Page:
After years of dwindling visits from international tourists, the government is pushing for improvement with the passing of the Travel Promotion Act. The bill, referred to as H.R. 1035 on the House floor, was passed by a vote of 358 to 66 last week. The legislation was initially passed in September, but Senate procedure made it necessary for an additional vote.
The Travel Promotion Act is intended to stimulate U.S. economic growth, create 40,000 new American jobs and generate hundreds of millions of dollars in new tax revenue for communities across the country. The legislation calls for an overseas travel promotion program that is projected to bring in millions of new visitors, $4 billion in consumer spending and reduce the federal budget deficit by $425 million in the next 10 years.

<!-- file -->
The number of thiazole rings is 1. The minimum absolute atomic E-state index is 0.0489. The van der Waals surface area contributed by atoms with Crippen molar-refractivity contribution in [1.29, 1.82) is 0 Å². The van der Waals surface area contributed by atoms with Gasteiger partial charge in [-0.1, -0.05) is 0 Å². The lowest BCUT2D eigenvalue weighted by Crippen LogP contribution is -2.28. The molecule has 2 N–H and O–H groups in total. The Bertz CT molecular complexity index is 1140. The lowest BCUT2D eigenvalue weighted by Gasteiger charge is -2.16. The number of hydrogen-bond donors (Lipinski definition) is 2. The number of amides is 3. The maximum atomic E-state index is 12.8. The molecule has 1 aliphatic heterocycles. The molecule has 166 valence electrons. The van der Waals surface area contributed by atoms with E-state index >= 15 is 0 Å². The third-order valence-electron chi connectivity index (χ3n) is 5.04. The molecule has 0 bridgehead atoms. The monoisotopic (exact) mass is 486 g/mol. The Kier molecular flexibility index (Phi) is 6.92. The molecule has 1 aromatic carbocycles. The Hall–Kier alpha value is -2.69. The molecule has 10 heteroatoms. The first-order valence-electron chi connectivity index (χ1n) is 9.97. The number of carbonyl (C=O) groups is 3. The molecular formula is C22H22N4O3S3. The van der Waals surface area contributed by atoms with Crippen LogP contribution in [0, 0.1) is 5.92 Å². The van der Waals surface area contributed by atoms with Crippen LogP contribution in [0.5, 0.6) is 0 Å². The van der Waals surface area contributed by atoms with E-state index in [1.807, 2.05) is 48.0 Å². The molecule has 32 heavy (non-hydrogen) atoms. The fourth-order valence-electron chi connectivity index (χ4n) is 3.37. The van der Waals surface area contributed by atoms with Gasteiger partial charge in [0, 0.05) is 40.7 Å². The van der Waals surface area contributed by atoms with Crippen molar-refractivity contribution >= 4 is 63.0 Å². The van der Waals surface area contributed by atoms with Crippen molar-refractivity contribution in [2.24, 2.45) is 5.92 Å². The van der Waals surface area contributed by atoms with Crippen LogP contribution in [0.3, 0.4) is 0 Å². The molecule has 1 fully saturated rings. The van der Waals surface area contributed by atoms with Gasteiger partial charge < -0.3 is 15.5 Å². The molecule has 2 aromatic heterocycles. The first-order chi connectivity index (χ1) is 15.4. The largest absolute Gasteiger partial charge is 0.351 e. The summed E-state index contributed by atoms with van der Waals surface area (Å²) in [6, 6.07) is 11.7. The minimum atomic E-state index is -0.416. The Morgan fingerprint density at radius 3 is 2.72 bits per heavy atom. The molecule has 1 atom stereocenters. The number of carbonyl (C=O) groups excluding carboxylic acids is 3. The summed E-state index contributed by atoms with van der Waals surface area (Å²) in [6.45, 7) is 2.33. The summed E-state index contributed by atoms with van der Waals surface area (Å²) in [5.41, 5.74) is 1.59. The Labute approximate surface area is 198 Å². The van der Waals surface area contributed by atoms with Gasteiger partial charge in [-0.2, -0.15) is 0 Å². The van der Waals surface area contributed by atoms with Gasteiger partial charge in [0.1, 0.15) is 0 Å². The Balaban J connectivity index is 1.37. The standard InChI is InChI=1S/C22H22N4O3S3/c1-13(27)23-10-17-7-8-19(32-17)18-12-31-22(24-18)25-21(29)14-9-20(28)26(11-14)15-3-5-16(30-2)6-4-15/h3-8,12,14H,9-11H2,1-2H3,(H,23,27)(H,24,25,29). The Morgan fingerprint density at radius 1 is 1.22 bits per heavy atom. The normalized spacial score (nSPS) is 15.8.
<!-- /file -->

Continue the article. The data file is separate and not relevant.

“The need for travel promotion has never been greater,” stated Roger Dow, president and CEO of the U.S. Travel Association. “As the recent vote of the International Olympic Committee demonstrated, the United States must invest in better explaining its security policies and attracting foreign travelers. The Travel Promotion Act is a ‘win-win’ for our economic and diplomatic efforts.”
The bill is co-sponsored by Representatives William Delahunt (D-MA) and Roy Blunt (R-MO) and will be funded by a $10 fee paid by overseas visitors (from countries that do not pay for a $131 visa to enter the U.S.) and contributions from the American private sector. In addition, the act will strategically promote the U.S. as a premier international travel destination and communicate security and entry policies. The legislation is considered essential for the U.S. to keep up with the competition from other countries that are spending millions to attract overseas visitors.
For more information, visit poweroftravel.org.